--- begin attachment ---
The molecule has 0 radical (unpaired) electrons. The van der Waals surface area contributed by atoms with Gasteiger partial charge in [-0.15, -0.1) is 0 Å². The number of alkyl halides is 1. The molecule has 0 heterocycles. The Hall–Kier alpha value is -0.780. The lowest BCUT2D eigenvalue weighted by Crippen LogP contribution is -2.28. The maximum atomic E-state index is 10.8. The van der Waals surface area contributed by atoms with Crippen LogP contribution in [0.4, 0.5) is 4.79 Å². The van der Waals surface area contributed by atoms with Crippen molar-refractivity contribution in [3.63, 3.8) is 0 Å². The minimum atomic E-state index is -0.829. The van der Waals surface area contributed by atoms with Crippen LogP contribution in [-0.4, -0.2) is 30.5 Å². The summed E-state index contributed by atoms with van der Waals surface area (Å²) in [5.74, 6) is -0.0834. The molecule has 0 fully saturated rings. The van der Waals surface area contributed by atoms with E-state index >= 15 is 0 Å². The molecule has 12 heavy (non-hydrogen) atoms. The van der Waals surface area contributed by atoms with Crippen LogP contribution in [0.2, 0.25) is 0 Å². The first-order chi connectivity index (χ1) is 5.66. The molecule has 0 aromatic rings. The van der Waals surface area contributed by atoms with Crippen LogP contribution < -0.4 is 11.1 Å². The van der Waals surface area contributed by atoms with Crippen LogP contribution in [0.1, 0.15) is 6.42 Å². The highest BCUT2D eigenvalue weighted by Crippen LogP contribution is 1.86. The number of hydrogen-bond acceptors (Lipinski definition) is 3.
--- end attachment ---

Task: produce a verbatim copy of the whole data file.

The molecule has 0 radical (unpaired) electrons. The van der Waals surface area contributed by atoms with Gasteiger partial charge in [-0.15, -0.1) is 0 Å². The number of alkyl halides is 1. The molecule has 0 heterocycles. The Hall–Kier alpha value is -0.780. The lowest BCUT2D eigenvalue weighted by Crippen LogP contribution is -2.28. The maximum atomic E-state index is 10.8. The van der Waals surface area contributed by atoms with Crippen LogP contribution in [0.4, 0.5) is 4.79 Å². The van der Waals surface area contributed by atoms with Crippen molar-refractivity contribution in [3.63, 3.8) is 0 Å². The minimum atomic E-state index is -0.829. The van der Waals surface area contributed by atoms with Crippen LogP contribution in [-0.4, -0.2) is 30.5 Å². The summed E-state index contributed by atoms with van der Waals surface area (Å²) in [5.74, 6) is -0.0834. The molecule has 0 fully saturated rings. The van der Waals surface area contributed by atoms with E-state index >= 15 is 0 Å². The molecule has 12 heavy (non-hydrogen) atoms. The van der Waals surface area contributed by atoms with Crippen LogP contribution in [0.2, 0.25) is 0 Å². The first-order chi connectivity index (χ1) is 5.66. The molecule has 0 aromatic rings. The van der Waals surface area contributed by atoms with Crippen LogP contribution < -0.4 is 11.1 Å². The van der Waals surface area contributed by atoms with Crippen LogP contribution in [0.1, 0.15) is 6.42 Å². The highest BCUT2D eigenvalue weighted by Crippen LogP contribution is 1.86. The number of hydrogen-bond acceptors (Lipinski definition) is 3.